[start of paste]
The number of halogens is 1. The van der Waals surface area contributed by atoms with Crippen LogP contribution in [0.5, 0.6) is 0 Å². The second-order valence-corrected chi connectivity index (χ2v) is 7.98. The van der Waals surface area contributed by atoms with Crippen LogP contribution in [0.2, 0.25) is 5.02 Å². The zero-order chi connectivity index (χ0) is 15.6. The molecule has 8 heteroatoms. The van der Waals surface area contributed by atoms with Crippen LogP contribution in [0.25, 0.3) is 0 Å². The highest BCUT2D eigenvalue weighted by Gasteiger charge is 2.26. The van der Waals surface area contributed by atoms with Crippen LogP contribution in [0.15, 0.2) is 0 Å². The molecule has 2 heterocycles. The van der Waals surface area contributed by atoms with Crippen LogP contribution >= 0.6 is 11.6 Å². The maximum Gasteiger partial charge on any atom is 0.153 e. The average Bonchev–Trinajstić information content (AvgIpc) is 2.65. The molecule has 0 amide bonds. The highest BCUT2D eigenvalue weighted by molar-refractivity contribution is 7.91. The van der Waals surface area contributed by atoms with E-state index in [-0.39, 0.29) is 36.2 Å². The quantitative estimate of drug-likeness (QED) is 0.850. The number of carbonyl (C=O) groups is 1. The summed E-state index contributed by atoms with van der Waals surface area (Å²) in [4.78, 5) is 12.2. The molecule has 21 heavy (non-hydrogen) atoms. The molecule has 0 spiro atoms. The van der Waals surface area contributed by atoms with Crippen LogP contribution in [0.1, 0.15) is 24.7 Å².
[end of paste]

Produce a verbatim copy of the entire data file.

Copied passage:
The number of halogens is 1. The van der Waals surface area contributed by atoms with Crippen LogP contribution in [0.5, 0.6) is 0 Å². The second-order valence-corrected chi connectivity index (χ2v) is 7.98. The van der Waals surface area contributed by atoms with Crippen LogP contribution in [0.2, 0.25) is 5.02 Å². The zero-order chi connectivity index (χ0) is 15.6. The molecule has 8 heteroatoms. The van der Waals surface area contributed by atoms with Crippen LogP contribution in [0.25, 0.3) is 0 Å². The highest BCUT2D eigenvalue weighted by Gasteiger charge is 2.26. The van der Waals surface area contributed by atoms with Crippen LogP contribution in [0.15, 0.2) is 0 Å². The molecule has 2 heterocycles. The van der Waals surface area contributed by atoms with Crippen LogP contribution >= 0.6 is 11.6 Å². The maximum Gasteiger partial charge on any atom is 0.153 e. The average Bonchev–Trinajstić information content (AvgIpc) is 2.65. The molecule has 0 amide bonds. The highest BCUT2D eigenvalue weighted by molar-refractivity contribution is 7.91. The van der Waals surface area contributed by atoms with E-state index in [-0.39, 0.29) is 36.2 Å². The quantitative estimate of drug-likeness (QED) is 0.850. The number of carbonyl (C=O) groups is 1. The summed E-state index contributed by atoms with van der Waals surface area (Å²) in [4.78, 5) is 12.2. The molecule has 21 heavy (non-hydrogen) atoms. The molecule has 0 spiro atoms. The van der Waals surface area contributed by atoms with Crippen LogP contribution in [0.1, 0.15) is 24.7 Å².